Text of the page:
chestnut hair, a petite nose and mouth, the polar opposite of my wider nostrils and my slightly
crooked mouth. I feel like I’ve seen her before but I couldn’t tell you her name.
“He was quite a guy.”
For some reason, this is far more comforting than anything else today has been. I’m tired
of people describing my uncle as good or kind. Maybe he was both of those, but those aren’t the
traits I think of when I think of him. I don’t think of someone who is kind and well mannered. I
think of him as the uncle who jet skied a day after major surgery, against doctor’s orders. Who
snuck me into the back of an amusement park once to peruse the graveyard of retired rides.
And a million other things.
Alive, I think. He was alive.
Which is why I’m glad when the woman touches my shoulder and moves on, almost as if
she senses I can’t stand another cookie cutter condolence. She doesn’t look back either. She
looks very alone and out of place, and it isn’t just because she is much paler than most of the
people here, with hair so blonde it’s almost white. There’s something about the way she carries
herself that makes me think she feels even more alone than I do right now.
I turn around, even though I don’t want to. My mom is carrying out a tray of crackers.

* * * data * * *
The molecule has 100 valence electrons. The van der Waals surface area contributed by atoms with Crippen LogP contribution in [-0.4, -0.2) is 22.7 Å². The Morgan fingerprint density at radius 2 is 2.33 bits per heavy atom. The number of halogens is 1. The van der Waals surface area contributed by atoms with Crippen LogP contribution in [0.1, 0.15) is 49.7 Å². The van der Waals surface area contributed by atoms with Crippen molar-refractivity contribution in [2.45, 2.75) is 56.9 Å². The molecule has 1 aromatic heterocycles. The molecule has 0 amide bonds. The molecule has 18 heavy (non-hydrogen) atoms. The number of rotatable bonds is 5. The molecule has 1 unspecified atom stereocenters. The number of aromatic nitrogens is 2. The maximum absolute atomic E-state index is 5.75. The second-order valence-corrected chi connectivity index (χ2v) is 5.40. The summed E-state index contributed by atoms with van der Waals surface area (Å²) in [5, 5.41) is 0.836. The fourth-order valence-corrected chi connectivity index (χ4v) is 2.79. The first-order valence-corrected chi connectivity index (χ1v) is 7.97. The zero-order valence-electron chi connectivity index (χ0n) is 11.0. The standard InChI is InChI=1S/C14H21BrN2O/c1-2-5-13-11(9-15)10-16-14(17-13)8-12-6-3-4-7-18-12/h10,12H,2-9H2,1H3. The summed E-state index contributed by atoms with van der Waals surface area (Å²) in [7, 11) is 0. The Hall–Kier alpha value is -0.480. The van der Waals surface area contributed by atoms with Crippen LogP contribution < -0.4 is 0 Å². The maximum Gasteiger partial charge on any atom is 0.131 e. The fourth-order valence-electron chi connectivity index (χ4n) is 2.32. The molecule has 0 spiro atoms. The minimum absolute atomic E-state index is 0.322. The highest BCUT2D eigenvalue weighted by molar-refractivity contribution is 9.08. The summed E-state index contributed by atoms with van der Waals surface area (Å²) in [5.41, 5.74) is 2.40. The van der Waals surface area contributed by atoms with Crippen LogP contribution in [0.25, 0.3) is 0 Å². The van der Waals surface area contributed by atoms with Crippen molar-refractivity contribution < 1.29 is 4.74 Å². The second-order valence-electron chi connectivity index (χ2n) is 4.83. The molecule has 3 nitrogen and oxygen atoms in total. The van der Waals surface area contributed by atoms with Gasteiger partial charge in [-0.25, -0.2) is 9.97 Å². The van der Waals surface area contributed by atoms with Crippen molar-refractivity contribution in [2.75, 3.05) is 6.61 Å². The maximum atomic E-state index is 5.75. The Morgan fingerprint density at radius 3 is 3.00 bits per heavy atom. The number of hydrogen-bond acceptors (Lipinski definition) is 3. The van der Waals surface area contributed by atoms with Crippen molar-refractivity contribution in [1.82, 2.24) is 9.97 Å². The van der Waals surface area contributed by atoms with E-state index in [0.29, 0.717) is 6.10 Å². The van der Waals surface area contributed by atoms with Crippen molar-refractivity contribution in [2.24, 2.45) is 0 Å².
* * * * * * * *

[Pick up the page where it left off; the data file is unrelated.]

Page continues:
“There you are. Do you mind placing these out on the table over there?”
“I don’t think we need anything.”
“Just put them out. We will.”
But I don’t know how to say or ask what I want to. A part of me wants to shake her and
ask if any one makes anything better. If she and my Aunt Tia really think that if we have enough
crackers or good enough cheese that it will make up for Uncle Carlos dying young.
“Nothing,” I say. But then I turn around, look at her. “After this, I think I’m going
“Upstairs? For what?”
Peace. Quiet. A way to escape everyone and everything. “I just need a break.”
“You think I don’t need a break? Or your Aunt Tia or your Abuelo or-”
“Abuelo doesn’t want to be here at all.” The truth feels ugly, toxic, but it slips off my
tongue before I can stop it. It’s as if, the past day alone, I’ve lost my ability to think before I
She turns to me, sharply. Look at me the way she did the day I admitted I broke one of
her good plates.